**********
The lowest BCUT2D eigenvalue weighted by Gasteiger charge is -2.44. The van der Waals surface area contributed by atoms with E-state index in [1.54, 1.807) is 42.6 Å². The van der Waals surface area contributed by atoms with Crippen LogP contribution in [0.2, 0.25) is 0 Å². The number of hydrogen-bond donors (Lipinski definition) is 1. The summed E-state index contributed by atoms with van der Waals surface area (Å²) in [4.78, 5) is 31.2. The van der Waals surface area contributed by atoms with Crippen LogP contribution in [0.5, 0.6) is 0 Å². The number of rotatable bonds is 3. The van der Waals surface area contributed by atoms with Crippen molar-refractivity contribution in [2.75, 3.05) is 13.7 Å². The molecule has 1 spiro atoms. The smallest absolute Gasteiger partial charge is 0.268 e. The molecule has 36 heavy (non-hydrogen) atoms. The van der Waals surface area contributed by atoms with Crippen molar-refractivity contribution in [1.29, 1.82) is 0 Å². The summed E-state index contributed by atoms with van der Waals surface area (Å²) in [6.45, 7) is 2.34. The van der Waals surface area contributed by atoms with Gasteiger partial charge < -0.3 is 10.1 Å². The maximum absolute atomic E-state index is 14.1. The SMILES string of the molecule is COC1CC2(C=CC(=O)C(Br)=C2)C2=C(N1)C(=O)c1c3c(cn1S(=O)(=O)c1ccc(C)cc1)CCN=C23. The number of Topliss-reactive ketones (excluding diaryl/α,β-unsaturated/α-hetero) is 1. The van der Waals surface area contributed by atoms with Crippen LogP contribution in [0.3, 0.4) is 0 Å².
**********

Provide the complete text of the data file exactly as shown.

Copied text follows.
The lowest BCUT2D eigenvalue weighted by Gasteiger charge is -2.44. The van der Waals surface area contributed by atoms with E-state index in [1.54, 1.807) is 42.6 Å². The van der Waals surface area contributed by atoms with Crippen LogP contribution in [0.2, 0.25) is 0 Å². The number of hydrogen-bond donors (Lipinski definition) is 1. The summed E-state index contributed by atoms with van der Waals surface area (Å²) in [4.78, 5) is 31.2. The van der Waals surface area contributed by atoms with Crippen LogP contribution in [0.5, 0.6) is 0 Å². The number of rotatable bonds is 3. The van der Waals surface area contributed by atoms with Crippen molar-refractivity contribution in [2.75, 3.05) is 13.7 Å². The molecule has 1 spiro atoms. The smallest absolute Gasteiger partial charge is 0.268 e. The molecule has 36 heavy (non-hydrogen) atoms. The van der Waals surface area contributed by atoms with Crippen molar-refractivity contribution in [1.29, 1.82) is 0 Å². The summed E-state index contributed by atoms with van der Waals surface area (Å²) in [6.45, 7) is 2.34. The van der Waals surface area contributed by atoms with Gasteiger partial charge < -0.3 is 10.1 Å². The maximum absolute atomic E-state index is 14.1. The SMILES string of the molecule is COC1CC2(C=CC(=O)C(Br)=C2)C2=C(N1)C(=O)c1c3c(cn1S(=O)(=O)c1ccc(C)cc1)CCN=C23. The number of Topliss-reactive ketones (excluding diaryl/α,β-unsaturated/α-hetero) is 1. The van der Waals surface area contributed by atoms with Crippen LogP contribution in [0.3, 0.4) is 0 Å².